The second edition of Ayn Rand: The Russian Radical has continued to spur discussion in print media and online. I will be responding to many of the commentators in a forthcoming essay, "Reply to Critics: The Dialectical Rand," which will be published in the July 2017 issue of The Journal of Ayn Rand Studies.
Today, I wanted to provide a link to an interesting discussion that has been provoked by writer Anoop Verma, on the blog, The Verma Report (formerly "For the New Intellectual"). His discussion and many responses can also be found among those who have access to Facebook. I've added an excerpt from his blog post, which is not a formal review, but a few provocative thoughts about one particular aspect of the book highlighting some of the parallels between Karl Marx and Ayn Rand: "Is There a Connection Between Ayn Rand and Karl Marx?"
Readers can find an excerpt from the blog post here. Also, check out my index of Russian Radical reviews here, as well as an index to all of the blog posts on "Russian Radical 2.0" here.
Postscript: As one would expect, the discussion on Russian Radical on the Rand-Marx parallels brings out of the woodwork some people who have, for 20+ years, enjoyed crapping on my achievements in that book. I won't let stand some of the wild misinterpretations of the theses presented in that book. Here are some of the comments I made in follow-up on Facebook:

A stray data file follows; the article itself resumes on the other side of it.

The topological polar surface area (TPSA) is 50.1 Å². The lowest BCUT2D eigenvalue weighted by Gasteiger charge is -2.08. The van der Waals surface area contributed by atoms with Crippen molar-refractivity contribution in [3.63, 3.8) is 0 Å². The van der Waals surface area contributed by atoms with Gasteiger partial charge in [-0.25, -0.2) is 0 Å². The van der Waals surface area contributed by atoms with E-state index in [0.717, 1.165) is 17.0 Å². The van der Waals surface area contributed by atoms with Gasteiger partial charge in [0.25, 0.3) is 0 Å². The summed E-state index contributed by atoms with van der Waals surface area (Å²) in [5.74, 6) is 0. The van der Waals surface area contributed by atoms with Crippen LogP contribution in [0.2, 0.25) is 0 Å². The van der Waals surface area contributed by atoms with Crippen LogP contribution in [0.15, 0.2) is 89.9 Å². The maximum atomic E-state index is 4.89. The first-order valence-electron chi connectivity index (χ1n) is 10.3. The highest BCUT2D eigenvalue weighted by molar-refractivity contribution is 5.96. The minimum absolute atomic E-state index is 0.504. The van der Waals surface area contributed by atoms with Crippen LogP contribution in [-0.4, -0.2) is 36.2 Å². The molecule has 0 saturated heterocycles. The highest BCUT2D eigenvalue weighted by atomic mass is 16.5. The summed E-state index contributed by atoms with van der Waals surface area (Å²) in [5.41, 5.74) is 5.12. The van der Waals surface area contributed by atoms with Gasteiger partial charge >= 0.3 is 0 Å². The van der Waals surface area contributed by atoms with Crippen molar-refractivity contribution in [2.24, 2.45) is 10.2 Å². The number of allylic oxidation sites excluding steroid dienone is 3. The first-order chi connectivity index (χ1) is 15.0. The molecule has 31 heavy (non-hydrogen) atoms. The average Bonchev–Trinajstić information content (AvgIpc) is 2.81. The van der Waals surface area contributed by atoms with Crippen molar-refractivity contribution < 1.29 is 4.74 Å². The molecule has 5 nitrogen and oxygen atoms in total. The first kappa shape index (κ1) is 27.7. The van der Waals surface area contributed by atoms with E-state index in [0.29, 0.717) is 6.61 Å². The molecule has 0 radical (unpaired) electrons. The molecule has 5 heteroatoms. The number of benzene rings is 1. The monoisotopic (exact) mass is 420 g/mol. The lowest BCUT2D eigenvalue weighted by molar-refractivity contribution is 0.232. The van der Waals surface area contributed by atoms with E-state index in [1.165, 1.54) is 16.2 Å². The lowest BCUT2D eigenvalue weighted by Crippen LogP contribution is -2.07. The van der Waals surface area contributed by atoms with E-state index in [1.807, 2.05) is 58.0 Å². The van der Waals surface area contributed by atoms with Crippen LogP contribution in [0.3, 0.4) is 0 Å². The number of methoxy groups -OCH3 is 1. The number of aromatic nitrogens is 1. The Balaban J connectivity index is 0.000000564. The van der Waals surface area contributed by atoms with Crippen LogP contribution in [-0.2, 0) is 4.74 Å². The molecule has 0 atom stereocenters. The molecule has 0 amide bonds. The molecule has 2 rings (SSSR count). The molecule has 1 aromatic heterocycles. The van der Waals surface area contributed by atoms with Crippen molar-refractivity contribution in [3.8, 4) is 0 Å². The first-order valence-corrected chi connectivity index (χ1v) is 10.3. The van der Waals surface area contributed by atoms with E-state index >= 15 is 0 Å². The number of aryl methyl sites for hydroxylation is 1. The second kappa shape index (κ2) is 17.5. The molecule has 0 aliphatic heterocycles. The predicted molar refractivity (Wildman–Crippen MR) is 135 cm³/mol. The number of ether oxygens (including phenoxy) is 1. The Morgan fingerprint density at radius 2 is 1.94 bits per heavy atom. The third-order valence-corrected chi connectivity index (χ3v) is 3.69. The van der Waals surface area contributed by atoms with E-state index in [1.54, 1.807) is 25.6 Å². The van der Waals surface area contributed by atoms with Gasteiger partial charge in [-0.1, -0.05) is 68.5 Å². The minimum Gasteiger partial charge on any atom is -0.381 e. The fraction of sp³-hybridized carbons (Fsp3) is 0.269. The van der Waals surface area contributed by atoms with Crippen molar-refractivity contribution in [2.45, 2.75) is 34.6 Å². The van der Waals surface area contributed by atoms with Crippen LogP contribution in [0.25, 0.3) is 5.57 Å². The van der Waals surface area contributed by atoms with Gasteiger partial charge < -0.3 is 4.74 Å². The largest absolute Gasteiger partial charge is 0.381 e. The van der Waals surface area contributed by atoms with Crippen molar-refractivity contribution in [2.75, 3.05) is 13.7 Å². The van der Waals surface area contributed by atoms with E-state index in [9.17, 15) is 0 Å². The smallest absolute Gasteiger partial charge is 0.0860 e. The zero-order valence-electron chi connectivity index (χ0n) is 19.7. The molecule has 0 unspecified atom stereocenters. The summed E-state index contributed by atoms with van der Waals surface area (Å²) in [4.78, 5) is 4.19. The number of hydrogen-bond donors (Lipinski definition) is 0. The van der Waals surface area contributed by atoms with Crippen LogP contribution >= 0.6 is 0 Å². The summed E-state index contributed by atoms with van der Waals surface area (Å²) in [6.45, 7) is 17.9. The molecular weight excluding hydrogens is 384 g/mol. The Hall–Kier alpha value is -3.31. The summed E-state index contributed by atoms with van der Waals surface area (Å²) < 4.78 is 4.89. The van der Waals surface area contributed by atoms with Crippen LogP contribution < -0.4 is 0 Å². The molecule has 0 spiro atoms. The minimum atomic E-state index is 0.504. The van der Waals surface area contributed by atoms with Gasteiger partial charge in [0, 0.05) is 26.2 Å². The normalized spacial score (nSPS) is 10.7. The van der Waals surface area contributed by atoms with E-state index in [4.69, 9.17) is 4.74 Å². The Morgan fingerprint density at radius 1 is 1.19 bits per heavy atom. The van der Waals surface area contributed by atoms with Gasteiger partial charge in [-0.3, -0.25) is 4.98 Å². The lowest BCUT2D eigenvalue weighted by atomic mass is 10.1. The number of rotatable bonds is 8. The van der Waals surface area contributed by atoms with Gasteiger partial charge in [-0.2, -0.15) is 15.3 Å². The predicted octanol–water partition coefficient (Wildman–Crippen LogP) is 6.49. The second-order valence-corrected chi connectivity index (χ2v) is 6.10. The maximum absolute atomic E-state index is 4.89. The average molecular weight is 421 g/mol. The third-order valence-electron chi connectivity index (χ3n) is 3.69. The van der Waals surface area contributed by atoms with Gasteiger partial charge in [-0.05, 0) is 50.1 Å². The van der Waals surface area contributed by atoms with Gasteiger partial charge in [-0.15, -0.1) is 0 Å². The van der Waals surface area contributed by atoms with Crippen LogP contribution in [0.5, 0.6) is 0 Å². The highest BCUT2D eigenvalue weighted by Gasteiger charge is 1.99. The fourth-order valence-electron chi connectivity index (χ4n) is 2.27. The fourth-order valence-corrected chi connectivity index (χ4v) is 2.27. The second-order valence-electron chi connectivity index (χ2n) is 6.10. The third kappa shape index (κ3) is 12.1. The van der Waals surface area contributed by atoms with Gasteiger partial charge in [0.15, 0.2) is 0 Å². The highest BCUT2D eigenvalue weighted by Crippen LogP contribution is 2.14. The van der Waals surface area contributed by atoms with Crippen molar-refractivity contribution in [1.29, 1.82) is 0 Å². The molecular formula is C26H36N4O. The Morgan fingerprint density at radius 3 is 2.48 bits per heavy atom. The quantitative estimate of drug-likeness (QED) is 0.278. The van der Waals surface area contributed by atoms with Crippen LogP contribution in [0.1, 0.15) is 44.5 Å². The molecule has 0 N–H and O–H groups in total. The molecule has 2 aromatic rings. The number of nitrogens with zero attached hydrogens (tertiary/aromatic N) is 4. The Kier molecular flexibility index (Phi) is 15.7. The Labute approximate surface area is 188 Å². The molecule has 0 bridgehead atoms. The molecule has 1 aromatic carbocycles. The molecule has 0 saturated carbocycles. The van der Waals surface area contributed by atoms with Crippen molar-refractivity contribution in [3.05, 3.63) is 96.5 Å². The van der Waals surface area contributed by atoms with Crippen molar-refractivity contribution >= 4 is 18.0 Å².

In response to a comment on my understanding of Marx, I wrote:
. . . the picture of Marx that I got was through my NYU Marxist mentor, Bertell Ollman, who wrote THE book on "Alienation" and THE book on the nature of dialectical inquiry, "Dialectical Investigations"; as well as fine works by Scott Meikle ("Essentialism in the Thought of Karl Marx") and Carol Gould ("Marx's Social Ontology: Individuality and Community in Marx's Theory of Social Reality"). I strongly recommend these works to those interested in a more nuanced picture of Marx. My own book, "Marx; Hayek; And Utopia," is actually the first book in my "Dialectics and Liberty Trilogy." The second book is "Ayn Rand: The Russian Radical," and the finale is "Total freedom : toward a dialectical libertarianism."